The Mrs. gallery in Maspeth has joined the movement to address racial inequity by holding a benefit exhibit, from which all proceeds will help amplify black voices within art and design.

Damien Davis, a new media artist who is known for making Plexiglas collages, created the pieces for the exhibit, which will be on display at the gallery through Aug. 1.

The work consists of 13 large afro comb fabrications, which Davis fashioned in vivid colors with varied textures and patterns running across the surface.

“It’s kind of like an iconic image in my culture — the American black community especially,” Davis said.

Davis’ press materials note that it was not uncommon in the 1970s and 1980s, and still today, for police to confiscate afro combs because of their perceived potential use as weapons. His idea riffs off the black power motif by employing the power button symbol at the top of the comb, referencing “the futurist mode” to the way Davis makes the work.

All of Davis’ output is mediated through some kind of digital means like a laser cutter or a 3-D printer. He aims to “re-humanize” these processes, by making little embellishments that make the medium more accessible to the viewer.

For instance, on each of the combs, Davis left exposed bolts and wingnuts jutting off the surface. It’s a reference to the mechanical process he used to create the work.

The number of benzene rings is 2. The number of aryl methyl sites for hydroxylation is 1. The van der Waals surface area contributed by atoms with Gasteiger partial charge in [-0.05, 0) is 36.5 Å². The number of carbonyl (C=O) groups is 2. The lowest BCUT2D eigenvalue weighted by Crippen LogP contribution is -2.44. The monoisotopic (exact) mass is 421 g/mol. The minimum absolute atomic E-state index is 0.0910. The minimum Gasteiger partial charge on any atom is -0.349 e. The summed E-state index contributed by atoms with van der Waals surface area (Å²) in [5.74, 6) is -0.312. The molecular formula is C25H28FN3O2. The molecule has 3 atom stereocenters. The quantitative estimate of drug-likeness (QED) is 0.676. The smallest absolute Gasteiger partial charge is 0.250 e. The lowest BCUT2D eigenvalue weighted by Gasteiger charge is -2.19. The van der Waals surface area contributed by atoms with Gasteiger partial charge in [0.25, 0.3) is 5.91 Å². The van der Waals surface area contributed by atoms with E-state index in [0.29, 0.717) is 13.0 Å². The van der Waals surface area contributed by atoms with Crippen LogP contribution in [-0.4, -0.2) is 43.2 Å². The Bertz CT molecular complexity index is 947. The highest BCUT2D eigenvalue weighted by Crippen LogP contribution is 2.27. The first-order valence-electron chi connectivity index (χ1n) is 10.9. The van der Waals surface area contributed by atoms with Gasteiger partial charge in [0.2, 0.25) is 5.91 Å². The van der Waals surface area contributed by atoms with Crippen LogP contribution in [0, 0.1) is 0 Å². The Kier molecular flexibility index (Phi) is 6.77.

“People can look at it and they understand that it’s hardware and they can imagine themselves sort of assembling it. So it feels empowering in that way,” Davis said.

Davis’ practice also plays with the visual language of black culture. Part of his goal is to create a visual code that might beckon someone who wasn’t necessarily comfortable walking into art galleries.

Davis personally chose all of the organizations that will receive the proceeds of art sales from the show. For him, it was important to identify various organizations that are also doing the work of making the art world more accessible to people of color and from diverse backgrounds.

“So people that are focused on black people in design or curatorial work in arts administration, all of those kinds of things I’m interested in,” Davis said.

The gallery’s curator, Sara Maria Salamone, said that when the protest began in June, she knew that she wanted to organize an immediate response, and turned to Davis for help.

As far as what she’s learned from working with Davis about her role as a curator, Salamone said that it’s important to continuously evaluate where the art world is inaccessible.

“There is always room for improvement,” Salamone said. “Since we’ve opened in 2016, we have really tried to highlight the artwork of underrepresented artists, that includes people of color, that includes women, it includes minority groups. That doesn’t mean that our work is done.”

Davis echoed Salamone’s call to sustain the attention on racial inequity.

“That’s a big part of the fundraiser. It’s about highlighting organizations that have been doing this work for a long time,” he said.

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